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Thread: Maintenance polish

  1. #1
    Join Date
    Feb 2016
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    East Anglian
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    224

    Default Maintenance polish

    I have been asked recently by people what polish to use to keep silver / brass/ gold jewellery bright and shiny. I have used MAAS for a long time on the brass components of clocks. However what do you use please?


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  2. #2
    Join Date
    Dec 2014
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    South Australia
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    For home maintenance, I would recommend warm soap and water with a "soft" brush thoroughly dry, then polish with a Jewellery polishing cloth otherwise take it to a competent Jeweller.

  3. #3
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    Feb 2011
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    I agree with Bob. Washing up liquid on a soft sponge keeps it fresh and grease free as general maintenance.Then a silver cloth such as Goddard readily available in supermarkets or hardware shops. They also so a tub of polish with a sponge which you then rinse off then dry with a soft duster. This one is good if there are more intricate areas to get into. If I use that one I tend to do the soap wash after as I don’t think it smells so good especially if it’s near your face

  4. #4
    Join Date
    Jul 2009
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    West Midlands
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    I use Town Talk silver cloths and find they bring things up to a good shine. If using washing up liquid, I always use a good quality one, rather than a cheappie.
    Jules

  5. #5
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    The washing up liquid used in the jewellery dept at ECA was probably industrial strength green stuff. As strong as needed to take off the rouge and everything else. I can honestly say I’ve tried different brands and use the cheapest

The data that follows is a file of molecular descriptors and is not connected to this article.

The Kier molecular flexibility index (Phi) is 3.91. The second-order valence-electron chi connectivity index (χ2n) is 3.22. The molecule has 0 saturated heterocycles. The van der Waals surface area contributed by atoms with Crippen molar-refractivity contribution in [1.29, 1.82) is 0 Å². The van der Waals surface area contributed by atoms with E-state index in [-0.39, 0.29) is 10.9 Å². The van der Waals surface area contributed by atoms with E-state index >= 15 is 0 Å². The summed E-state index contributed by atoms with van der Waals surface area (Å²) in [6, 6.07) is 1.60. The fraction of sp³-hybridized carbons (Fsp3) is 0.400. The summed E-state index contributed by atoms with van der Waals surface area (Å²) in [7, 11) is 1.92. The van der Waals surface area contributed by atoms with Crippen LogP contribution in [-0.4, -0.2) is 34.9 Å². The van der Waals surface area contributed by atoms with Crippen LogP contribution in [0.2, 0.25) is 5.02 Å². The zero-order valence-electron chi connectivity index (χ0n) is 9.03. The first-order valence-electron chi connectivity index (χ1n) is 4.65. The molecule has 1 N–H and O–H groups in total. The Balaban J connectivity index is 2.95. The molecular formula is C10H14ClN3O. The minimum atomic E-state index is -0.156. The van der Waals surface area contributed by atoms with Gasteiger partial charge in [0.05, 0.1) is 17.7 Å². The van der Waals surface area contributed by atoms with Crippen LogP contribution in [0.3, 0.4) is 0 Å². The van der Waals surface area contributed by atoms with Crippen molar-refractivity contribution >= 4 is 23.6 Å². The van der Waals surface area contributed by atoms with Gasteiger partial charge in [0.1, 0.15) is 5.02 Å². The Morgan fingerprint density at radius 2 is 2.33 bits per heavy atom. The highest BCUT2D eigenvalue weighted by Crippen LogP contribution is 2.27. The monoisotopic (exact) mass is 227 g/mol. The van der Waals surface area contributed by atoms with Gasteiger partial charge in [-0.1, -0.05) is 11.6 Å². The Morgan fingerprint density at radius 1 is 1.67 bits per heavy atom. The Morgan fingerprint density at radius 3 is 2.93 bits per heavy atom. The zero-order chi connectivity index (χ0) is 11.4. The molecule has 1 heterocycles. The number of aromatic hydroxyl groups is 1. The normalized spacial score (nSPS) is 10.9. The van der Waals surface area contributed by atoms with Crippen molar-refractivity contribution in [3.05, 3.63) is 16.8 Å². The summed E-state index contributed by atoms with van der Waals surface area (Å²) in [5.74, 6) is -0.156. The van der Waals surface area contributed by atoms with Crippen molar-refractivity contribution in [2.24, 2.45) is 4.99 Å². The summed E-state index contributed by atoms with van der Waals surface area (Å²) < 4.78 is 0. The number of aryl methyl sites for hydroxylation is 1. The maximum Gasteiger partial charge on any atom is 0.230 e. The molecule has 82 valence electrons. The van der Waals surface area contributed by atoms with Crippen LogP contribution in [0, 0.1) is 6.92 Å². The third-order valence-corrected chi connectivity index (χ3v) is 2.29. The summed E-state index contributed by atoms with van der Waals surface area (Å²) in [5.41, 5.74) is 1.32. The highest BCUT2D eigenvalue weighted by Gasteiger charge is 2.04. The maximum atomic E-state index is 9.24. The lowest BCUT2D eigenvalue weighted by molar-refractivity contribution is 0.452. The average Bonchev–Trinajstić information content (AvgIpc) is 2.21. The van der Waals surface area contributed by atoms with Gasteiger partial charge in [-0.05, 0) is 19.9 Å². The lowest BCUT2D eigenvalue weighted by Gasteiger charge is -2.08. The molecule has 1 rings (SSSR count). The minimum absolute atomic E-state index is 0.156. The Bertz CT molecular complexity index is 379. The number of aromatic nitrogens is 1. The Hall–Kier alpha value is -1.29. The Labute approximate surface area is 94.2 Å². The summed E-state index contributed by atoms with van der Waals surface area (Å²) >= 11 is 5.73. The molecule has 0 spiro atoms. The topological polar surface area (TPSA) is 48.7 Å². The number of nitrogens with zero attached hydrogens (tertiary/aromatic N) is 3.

6. #6
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    Central London
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    The jewellery you wear develops a patina, which is personal to you. So it is counterproductive to bring it up like new.
    Dennis.

  7. #7
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    Dec 2014
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    South Australia
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    I agree 100% Dennis, unfortunately convincing some individuals is like trying to find the end of of a rainbow.

  8. #8
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    Must be a man thing as I like my jewellery to look as good as new otherwise why would I wear special pieces if it had built up patina, to me that’s just dirt.That’s not how people buy them or why would be bother getting that great finish. If on the other hand women want to have food in their pendant and it’s so patinated you can’t even clean it then I give up and I did!

  9. #9
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    South Australia
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    I see patina different to dirt, clean it by all means just don't polish the heck out of it, but then again every one is different so I suppose we need to be tolerant of other opinions, problem is I have seen jewellery that has been so lovingly polished that it no longer has any definition left.

  10. #10
    Join Date
    Feb 2011
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    Scotland
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    I don’t bother about rings as everyday use does the cleaning for you but I’d want a dress piece to be looking good otherwise why would you dress up and add jewellery that isn’t at its best. If a customer has sprayed perfume on her solver necklace or earrings and they are covered in black spots, is that accepted as patina or would it be expected that you’d at least take a silver cloth to them.
    Does that mean you’ll never clean your kilt accessories, buckles etc?
    Last edited by CJ57; 12-08-2020 at 07:38 PM.

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